Treating the input text as a number of course requires that it is a valid number, so this filter is typically used after a Find or Block filter to narrow down the text. It converts the text to a number, optionally ignoring specified characters, and with a customizable decimal separator so you can match the format of the text. Then it compares that number against either a fixed number, or the number from the previous check, plus or minus some delta. It can compare using "is", "is not", "is greater than", "is less than", "is in range" or "is not in range".

The Number filter can result in either a change or failure, as desired. So you can use this to detect if a disk is getting full, a price has changed by a specified threshold, a file count has changed, or many other uses.

[Number filter]
And More Filters

But wait, there's more! There is also an Override filter plug-in, which enables you to alter the status and/or output text. So, for example, there's a built-in filter to change any failure into success (and use the error message as the output text, so it detects a change when the error changes).

Similarly, there's a Format filter plug-in, which is much like the Override one, except it only changes the output text. It is particularly useful to combine the output of two or more previous filters, or wrap in quotes or other formatting.

And lastly but by no means least, like services and notifiers, filters also support the powerful Script filter plug-in. So you can write an AppleScript, shell script, or Perl, Python etc script to create a virtually infinite range of filtering options.

See the Simon Overview page for a list of the default filters in Simon 3.

Tasty Cookies

The Web (HTTP) service got some love, too. It now includes checkboxes in the Cookies table to control how to handle cookies. Checked cookies automatically update their values (as before). Cookies with blank values are now also supported; they are not sent. New cookies are recorded automatically. So you can prevent a cookie from being recorded by listing it with an unchecked box, e.g. to send the same value every time. Session cookies are now recorded as unchecked with blank values (so are not sent or updated).

[Edit Test window]
And Lots More Improvements

Too many things to list here! (See the release notes for the full list.) A few other highlights that might interest existing users include:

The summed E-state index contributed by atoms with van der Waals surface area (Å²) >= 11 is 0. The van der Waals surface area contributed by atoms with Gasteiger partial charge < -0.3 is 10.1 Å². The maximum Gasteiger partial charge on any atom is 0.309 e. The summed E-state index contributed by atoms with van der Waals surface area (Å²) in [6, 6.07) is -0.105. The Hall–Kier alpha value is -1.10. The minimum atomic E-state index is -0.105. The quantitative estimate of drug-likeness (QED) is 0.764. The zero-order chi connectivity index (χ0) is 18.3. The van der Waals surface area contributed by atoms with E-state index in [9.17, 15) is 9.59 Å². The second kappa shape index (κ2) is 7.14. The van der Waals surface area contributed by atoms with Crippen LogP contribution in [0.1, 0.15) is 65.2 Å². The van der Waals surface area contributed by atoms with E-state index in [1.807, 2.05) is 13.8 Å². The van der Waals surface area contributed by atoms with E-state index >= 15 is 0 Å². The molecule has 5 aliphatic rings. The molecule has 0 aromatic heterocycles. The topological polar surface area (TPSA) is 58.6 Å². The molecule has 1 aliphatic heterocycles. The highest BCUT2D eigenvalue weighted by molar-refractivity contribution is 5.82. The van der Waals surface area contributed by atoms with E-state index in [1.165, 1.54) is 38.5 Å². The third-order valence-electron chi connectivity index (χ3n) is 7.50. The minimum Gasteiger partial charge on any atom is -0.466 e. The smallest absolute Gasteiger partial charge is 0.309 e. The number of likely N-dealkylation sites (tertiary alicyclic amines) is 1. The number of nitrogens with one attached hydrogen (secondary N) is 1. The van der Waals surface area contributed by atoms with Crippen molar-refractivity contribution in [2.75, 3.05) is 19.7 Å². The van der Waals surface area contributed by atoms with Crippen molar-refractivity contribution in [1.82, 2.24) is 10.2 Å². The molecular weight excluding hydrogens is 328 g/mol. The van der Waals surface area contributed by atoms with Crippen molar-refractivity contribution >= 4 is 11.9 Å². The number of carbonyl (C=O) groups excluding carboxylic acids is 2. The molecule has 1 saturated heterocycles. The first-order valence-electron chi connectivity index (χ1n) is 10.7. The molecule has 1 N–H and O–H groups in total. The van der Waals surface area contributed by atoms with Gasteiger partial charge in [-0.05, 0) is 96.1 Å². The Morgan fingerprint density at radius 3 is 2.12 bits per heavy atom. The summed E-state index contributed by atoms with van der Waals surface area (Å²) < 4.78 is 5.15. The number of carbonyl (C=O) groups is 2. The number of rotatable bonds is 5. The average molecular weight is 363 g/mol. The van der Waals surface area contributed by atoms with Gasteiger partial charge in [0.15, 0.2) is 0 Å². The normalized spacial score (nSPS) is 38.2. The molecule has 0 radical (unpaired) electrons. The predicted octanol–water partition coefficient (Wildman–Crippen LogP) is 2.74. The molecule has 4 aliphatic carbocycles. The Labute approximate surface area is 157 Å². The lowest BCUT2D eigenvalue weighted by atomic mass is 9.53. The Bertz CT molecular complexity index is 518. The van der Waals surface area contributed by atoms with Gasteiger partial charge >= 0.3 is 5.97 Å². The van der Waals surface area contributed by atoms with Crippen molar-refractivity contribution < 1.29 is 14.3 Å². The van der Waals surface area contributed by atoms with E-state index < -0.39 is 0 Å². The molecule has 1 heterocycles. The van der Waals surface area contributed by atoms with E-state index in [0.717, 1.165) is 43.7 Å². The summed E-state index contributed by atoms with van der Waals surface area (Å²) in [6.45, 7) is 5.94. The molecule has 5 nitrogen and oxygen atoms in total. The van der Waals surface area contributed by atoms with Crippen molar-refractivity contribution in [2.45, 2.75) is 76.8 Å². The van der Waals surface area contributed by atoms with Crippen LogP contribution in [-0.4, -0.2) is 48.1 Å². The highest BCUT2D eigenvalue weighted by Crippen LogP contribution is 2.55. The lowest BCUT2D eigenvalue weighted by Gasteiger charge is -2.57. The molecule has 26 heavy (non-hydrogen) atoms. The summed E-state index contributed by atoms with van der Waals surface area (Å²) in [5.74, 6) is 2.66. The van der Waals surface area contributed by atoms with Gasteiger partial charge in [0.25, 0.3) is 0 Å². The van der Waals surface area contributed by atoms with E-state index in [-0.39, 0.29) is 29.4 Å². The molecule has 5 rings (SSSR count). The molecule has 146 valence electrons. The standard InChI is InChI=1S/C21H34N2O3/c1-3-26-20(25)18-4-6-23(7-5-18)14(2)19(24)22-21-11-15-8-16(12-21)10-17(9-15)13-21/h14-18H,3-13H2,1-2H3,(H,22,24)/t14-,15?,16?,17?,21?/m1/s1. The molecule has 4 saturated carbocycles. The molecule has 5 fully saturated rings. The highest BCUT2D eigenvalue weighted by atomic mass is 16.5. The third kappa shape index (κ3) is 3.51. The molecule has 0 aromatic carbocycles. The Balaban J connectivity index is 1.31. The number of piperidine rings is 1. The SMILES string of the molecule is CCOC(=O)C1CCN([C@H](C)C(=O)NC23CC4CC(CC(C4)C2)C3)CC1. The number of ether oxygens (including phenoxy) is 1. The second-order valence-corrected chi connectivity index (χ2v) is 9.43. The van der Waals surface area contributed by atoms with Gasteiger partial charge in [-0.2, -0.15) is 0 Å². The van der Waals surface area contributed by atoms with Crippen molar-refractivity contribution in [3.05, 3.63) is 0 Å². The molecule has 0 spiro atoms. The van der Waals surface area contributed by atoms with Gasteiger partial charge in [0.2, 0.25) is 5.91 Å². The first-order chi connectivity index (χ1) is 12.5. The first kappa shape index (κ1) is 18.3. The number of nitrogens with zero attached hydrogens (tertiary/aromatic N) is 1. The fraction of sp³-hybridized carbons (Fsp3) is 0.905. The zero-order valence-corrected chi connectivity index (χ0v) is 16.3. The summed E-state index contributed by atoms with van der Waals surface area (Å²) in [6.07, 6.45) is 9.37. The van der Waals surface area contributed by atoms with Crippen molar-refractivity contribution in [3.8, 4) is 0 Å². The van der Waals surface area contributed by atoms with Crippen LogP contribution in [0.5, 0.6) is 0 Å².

• Added optional support for Wi-Fi hotspots. When enabled, Simon tries to fetch a known value when it is first launched or after the Mac wakes from sleep, and goes into a "hotspot" mode if it receives something unexpected — probably a hotspot login page. This will avoid having false failures when you have an internet connection but need to log in to the hotspot. This feature is disabled by default, but can be enabled via a new General preference if you have Simon on a laptop.
  • Twitter recently altered their authentication requirements. The Twitter plug-in now uses xAuth (a form of OAuth) to log in to the Twitter server.
  • Separated the Pause and Resume commands in the menu and toolbars, so it is easier to pause or resume all tests when there are a mixture of paused and active tests. Also, the Pause interval is now remembered as a default for next time, even across launches of Simon.
  • Reorganized the variables so filters and notifiers inherit their variables from the service — so for example a notifier has access to all service and filter variables.
  • Changed the Dock icon and status menu to show the number of Unviewed marked items, rather than the number of items with the indicated status, and to draw the yellow unviewed badge in the upper-right corner over the status triangle, instead of behind, to fit with normal badging conventions. The Unviewed marker is now used for failures and recoveries as well as changes.
  • Added a help book, using the standard Apple Help Viewer, and significantly reformatted it. The help can still be read online if you prefer (and easily toggled via the Help menu).
Try Simon 3

Ready to upgrade? Great! Purchase an upgrade license on the Dejal Store.

Still not sure? Try it for free! If you want to keep the old version around, just in case, you can rename it (e.g. to add the version number) rather than replacing it with the new version. That way they can both occupy the same folder without a file name conflict.

Your Simon 2 license will be recognized by Simon 3, and entitle you to the same number of Tests that you were allowed before. Note, though, that the same license levels will allow more Tests after you purchase an Upgrade license.

Simon 3 has renamed the license levels, and added a new one:

  • Bronze license enabling up to 15 tests.
  • Silver license enabling up to 40 tests.
  • Gold license enabling up to 100 tests.
  • Platinum license enabling unlimited tests.

You can upgrade from any Simon 2 license level to any Simon 3 one, and even downgrade (e.g. from Standard to Bronze) if you prefer. A great deal if you have a Simon 2 Basic or Standard license — get an unlimited Platinum license at a huge discount! Here are the upgrade options:

  • Upgrade Simon 2 to v3 Bronze: $19.
  • Upgrade Simon 2 to v3 Silver: $39.
  • Upgrade Simon 2 to v3 Gold: $69.
  • Upgrade Simon 2 to v3 Platinum: $99.

I hope you enjoy the many improvements in Simon 3!

Download Simon 3.0 now!